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In the Company of Thieves
By Kage Baker
Tachyon Publications Copyright © 2013 Kathleen Bartholomew
All rights reserved.
THE CARPET BEDS OF SUTRO PARK
This bittersweet and very strange story was written on demand for a small East Coast literary magazine. They wanted something from a science fiction pro for their annual all-fiction edition. What Kage composed was an idea she'd been carrying around for some yours—she was fascinated with the conflict between the emotional needs of someone on the autism spectrum, who nonetheless was an avid watcher of the human condition. In addition, Kage herself was enchanted with remains of the Sutro Estate out on the ocean edge of San Francisco. The real irony of this story, she observed some years later; was that she wrote the heroine dying of cancer—to give finality to her ultimate fate. And then, of course, Kage died of it too. But it never entered her mind when she wrote this story in 2007.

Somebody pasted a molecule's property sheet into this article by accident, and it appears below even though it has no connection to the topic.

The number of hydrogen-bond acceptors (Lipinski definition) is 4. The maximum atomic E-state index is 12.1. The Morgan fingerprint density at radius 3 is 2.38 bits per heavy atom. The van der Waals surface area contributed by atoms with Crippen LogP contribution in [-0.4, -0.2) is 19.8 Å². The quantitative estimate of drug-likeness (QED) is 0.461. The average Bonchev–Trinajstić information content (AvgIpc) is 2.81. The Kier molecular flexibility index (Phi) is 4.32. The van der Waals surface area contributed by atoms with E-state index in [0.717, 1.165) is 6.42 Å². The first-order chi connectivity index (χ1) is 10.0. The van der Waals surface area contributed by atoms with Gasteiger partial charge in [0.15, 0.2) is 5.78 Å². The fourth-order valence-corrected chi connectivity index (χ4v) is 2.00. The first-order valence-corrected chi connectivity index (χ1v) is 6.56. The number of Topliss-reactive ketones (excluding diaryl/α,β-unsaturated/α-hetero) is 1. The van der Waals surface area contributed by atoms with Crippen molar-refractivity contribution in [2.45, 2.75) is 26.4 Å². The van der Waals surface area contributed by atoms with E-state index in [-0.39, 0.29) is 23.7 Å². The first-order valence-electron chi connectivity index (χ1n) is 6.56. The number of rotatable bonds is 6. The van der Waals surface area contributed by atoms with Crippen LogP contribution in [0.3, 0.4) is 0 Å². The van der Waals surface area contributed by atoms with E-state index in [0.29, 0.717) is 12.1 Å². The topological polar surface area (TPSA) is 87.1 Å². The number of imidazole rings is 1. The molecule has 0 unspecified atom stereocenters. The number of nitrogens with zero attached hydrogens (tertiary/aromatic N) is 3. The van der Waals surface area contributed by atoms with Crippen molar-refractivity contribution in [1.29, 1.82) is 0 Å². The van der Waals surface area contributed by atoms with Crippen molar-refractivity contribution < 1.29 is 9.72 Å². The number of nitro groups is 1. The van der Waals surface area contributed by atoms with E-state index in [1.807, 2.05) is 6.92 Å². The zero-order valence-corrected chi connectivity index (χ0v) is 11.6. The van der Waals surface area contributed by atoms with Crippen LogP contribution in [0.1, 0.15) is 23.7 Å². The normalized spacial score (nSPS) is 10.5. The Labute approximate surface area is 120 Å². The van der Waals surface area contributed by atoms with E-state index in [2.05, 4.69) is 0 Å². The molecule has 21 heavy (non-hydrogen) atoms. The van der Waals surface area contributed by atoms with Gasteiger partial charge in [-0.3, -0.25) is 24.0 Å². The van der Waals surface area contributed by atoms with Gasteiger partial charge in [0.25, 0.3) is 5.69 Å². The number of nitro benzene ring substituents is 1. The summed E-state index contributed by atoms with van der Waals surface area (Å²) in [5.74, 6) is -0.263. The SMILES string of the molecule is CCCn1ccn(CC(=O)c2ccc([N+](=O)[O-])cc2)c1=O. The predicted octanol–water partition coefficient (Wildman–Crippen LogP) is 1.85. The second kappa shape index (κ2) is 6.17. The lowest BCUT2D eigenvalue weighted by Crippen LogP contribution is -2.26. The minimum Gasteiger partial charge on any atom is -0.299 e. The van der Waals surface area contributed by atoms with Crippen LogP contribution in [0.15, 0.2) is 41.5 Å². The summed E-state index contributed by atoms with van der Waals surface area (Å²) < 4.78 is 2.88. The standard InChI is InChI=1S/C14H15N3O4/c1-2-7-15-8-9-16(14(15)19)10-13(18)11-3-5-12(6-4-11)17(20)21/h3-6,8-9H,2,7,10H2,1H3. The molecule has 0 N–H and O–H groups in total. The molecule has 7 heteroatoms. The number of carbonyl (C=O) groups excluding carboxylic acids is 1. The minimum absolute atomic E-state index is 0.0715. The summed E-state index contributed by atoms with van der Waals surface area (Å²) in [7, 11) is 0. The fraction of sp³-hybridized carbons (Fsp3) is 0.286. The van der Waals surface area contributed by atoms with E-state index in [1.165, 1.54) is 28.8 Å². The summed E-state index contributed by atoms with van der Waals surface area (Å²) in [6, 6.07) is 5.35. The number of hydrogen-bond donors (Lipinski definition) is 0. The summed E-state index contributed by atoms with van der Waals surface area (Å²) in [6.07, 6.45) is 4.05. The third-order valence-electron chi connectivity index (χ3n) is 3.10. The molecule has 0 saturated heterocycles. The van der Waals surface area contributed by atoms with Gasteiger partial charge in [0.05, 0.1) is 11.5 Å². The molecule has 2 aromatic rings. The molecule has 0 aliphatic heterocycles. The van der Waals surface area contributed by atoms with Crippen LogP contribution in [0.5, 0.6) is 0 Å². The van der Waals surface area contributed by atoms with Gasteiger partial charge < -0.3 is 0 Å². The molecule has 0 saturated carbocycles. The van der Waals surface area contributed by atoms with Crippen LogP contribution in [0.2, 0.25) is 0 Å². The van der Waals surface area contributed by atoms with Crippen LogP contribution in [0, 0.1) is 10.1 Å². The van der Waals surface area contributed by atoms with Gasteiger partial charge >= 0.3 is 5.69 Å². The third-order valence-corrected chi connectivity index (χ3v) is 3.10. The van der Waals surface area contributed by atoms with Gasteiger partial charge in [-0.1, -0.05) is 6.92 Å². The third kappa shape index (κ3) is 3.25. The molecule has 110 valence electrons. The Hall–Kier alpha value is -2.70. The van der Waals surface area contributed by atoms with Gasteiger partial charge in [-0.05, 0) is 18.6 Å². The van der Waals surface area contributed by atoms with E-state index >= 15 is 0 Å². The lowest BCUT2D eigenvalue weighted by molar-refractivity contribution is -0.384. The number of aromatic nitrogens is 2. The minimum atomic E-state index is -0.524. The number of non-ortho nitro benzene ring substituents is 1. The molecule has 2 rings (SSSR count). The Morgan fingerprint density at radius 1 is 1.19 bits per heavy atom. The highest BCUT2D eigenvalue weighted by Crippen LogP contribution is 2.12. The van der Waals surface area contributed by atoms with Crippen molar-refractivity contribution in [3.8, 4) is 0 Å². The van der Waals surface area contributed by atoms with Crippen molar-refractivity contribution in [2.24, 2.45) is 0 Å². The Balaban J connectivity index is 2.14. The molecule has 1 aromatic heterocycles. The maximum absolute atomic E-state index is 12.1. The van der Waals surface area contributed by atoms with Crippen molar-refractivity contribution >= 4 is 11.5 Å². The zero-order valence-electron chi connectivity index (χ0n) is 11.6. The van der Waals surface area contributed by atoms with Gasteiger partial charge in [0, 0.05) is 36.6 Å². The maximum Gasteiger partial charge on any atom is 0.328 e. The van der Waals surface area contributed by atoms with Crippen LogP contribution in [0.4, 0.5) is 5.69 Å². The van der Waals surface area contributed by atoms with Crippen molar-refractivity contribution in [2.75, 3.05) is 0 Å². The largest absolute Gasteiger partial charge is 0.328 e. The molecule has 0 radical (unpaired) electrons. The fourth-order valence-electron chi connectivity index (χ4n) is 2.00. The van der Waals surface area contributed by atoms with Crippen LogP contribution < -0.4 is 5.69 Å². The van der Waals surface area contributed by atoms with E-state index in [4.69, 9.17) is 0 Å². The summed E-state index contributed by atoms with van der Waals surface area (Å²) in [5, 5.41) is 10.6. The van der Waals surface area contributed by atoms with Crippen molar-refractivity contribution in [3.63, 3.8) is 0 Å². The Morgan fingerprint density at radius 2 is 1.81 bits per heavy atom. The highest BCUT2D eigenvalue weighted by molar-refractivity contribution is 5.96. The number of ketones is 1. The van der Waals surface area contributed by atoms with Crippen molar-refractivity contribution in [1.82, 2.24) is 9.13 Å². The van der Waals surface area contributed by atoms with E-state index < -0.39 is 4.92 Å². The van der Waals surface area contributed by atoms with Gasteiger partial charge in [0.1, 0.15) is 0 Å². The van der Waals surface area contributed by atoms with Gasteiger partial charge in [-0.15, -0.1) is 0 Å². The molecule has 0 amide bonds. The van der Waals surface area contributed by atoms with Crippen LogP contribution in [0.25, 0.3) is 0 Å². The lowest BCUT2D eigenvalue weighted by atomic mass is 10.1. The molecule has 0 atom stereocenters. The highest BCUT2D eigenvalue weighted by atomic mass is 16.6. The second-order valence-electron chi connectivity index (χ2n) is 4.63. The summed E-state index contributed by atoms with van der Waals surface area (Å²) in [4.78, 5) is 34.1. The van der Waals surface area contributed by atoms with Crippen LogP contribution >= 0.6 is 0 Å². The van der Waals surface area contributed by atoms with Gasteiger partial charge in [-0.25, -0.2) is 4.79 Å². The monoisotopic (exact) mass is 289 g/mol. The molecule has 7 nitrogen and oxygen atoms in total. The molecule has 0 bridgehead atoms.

I had been watching her for years. Her mother used to bring her, when she was a child. Thin, irritable woman dragging her offspring by the hand. "Kristy Ann! For God's sake, come on!" The mother would stop to light a cigarette or chat with a neighbor encountered on the paths, and the little girl would sidle away to stare at the old well house, or pet the stone lions.
Later she came alone, a tall adolescent with a sketch pad under her arm. She'd spend hours wandering under the big cypress trees, or leaning on the battlements where the statues used to be, staring out to sea. Her sweater was thin. She'd shiver in the fog.
I remember when the statues used to be there. Spring and Winter and Prometheus and all the rest of them, and Sutro's house that rose behind them on the parapet. I sat here then and I could see his observatory tower lifting above the trees. Turning my head I could see the spire of the Flower Conservatory. All gone now. Doesn't matter. I recorded them. As I record everything. My memory goes back a long way ...